A woman as small as she is a giant – Italy
No mother wants to hear the words ‘You must give birth now, we need to perform an emergency Caesarean’. This is even more true if she has only reached week 28 of pregnancy. The mother in this story tells of her fears and how all the other mothers around her told her not to worry and that her daughter, who weighed only 1070 grams, would grow quickly. Instead there was a diagnosis of bilateral polycystic kidneys (both kidneys affected by the presence of fluid filled cysts) and the necessity for them to be removed and her baby kept alive with peritoneal dialysis.
Devastated and scared, she knew they were going to be following a difficult path but she was determined not to give up. Her baby had been fed with donor milk. She says that in those moments she couldn’t do anything even though she knew all about the many benefits of colostrum and breast milk. However, within a short time her milk supply increased considerably and she gives credit for this to a good friend who is an obstetrician and who gave consistently helpful advice.
The local milk bank was the San Giovanni Rotondo of the “ Casa Sollievo della Sofferenza” – the hospital where her baby was born. One morning they contacted her to let her know that they had freezers full of her milk and would she be interested in finding out about how to become a milk donor. Her response was ‘yes!’ and as she relates, ‘With my agreement began the fantastic world of donation, that until then I didn’t know at all’. Her story as a donor continues with her describing it as a simple, natural gesture that has no costs but which allowed her not only to help countless children, but also to show solidarity with those mothers who, like her, had their own child in NICU and who, were afflicted with pain and fear and the guilt of leaving their baby.
After six weeks of donating to her local milk bank, she then continued donating in Rome as her baby had been transferred to the “Bambino Gesù” Children’s Hospital to continue receiving specialist treatment. She remarks that life had deprived her of her sense of normality and that she wanted to be able to recover it. Her strong determination was driven by another strong desire… for her baby to attach to the breast and feed! She feels it was a mutual desire between her and her baby because on her first attempt at 6 months of age her baby gave her this wonderful gift, making her feel like a mother. In her words, ‘What could be more beautiful than such a wonderful and simple love contact, that doesn’t have so many words, but only emotions? It’s only when life deprives you of the simplicity of life that you realize how beautiful simplicity is. And also, how beautiful it is to be able to help others’. She concludes ‘And I’ve been able to do it in a very difficult situation. Thank you for making me discover the beautiful world of milk donation’.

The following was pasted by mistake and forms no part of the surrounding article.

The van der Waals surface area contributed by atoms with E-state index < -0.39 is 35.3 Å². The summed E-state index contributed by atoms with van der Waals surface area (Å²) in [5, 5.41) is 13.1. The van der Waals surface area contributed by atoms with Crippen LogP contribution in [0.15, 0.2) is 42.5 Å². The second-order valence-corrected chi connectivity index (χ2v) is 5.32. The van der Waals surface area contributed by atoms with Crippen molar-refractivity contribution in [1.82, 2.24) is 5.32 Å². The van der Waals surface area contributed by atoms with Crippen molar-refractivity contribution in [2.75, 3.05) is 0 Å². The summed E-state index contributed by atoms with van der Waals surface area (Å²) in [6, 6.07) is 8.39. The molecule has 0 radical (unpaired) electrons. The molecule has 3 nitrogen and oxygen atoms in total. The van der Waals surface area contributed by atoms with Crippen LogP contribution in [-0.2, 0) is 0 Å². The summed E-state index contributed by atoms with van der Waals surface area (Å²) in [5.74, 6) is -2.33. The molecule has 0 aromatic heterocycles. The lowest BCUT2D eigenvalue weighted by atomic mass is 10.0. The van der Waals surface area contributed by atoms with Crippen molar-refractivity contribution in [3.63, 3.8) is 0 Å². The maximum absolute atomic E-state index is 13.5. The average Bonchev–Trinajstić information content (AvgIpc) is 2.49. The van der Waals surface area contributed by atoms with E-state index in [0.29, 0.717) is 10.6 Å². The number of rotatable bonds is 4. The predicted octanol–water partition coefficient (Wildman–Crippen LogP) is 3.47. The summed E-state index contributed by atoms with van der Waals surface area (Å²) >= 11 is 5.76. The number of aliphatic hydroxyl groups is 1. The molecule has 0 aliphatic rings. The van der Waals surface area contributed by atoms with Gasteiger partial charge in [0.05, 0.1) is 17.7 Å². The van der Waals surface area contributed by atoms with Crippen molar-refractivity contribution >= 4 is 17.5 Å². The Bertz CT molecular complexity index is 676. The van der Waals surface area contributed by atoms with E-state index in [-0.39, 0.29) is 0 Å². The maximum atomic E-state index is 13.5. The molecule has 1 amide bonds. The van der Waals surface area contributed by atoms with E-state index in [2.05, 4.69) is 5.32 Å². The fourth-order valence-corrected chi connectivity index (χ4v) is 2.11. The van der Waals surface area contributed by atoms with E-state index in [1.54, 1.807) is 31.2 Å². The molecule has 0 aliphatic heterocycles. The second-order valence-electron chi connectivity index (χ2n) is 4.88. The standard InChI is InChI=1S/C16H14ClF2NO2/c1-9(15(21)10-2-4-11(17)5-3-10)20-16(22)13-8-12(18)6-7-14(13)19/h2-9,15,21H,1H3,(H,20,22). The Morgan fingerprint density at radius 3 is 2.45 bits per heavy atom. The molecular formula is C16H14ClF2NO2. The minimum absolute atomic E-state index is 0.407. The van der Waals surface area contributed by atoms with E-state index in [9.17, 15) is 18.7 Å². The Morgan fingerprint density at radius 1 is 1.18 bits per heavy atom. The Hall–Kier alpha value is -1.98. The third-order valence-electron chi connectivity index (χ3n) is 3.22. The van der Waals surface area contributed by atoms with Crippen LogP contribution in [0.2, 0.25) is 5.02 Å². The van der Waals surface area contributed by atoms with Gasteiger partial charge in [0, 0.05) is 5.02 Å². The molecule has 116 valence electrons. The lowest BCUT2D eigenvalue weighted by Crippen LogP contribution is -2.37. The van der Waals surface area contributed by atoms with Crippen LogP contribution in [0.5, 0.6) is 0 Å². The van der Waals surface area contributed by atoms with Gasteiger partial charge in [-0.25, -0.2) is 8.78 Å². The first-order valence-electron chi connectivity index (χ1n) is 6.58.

As a result of donating 46 litres of milk to the milk bank in Rome, she was given a special award but in fact she donated a similar volume also to the first milk bank. Described by one of the milk bank coordinators as ‘…a woman as small as she is a giant’ and having ‘a special power made up of strength, energy, a capacity to spread greatness and positivity to anyone who touches her’. Benjamin Franklin’s quote ‘Out of adversity comes opportunity’ comes to mind when hearing how this mother, through her determination, was able to use her situation to discover milk donation and was given the opportunity to help many, many babies, just as her own had been helped in the first few days.
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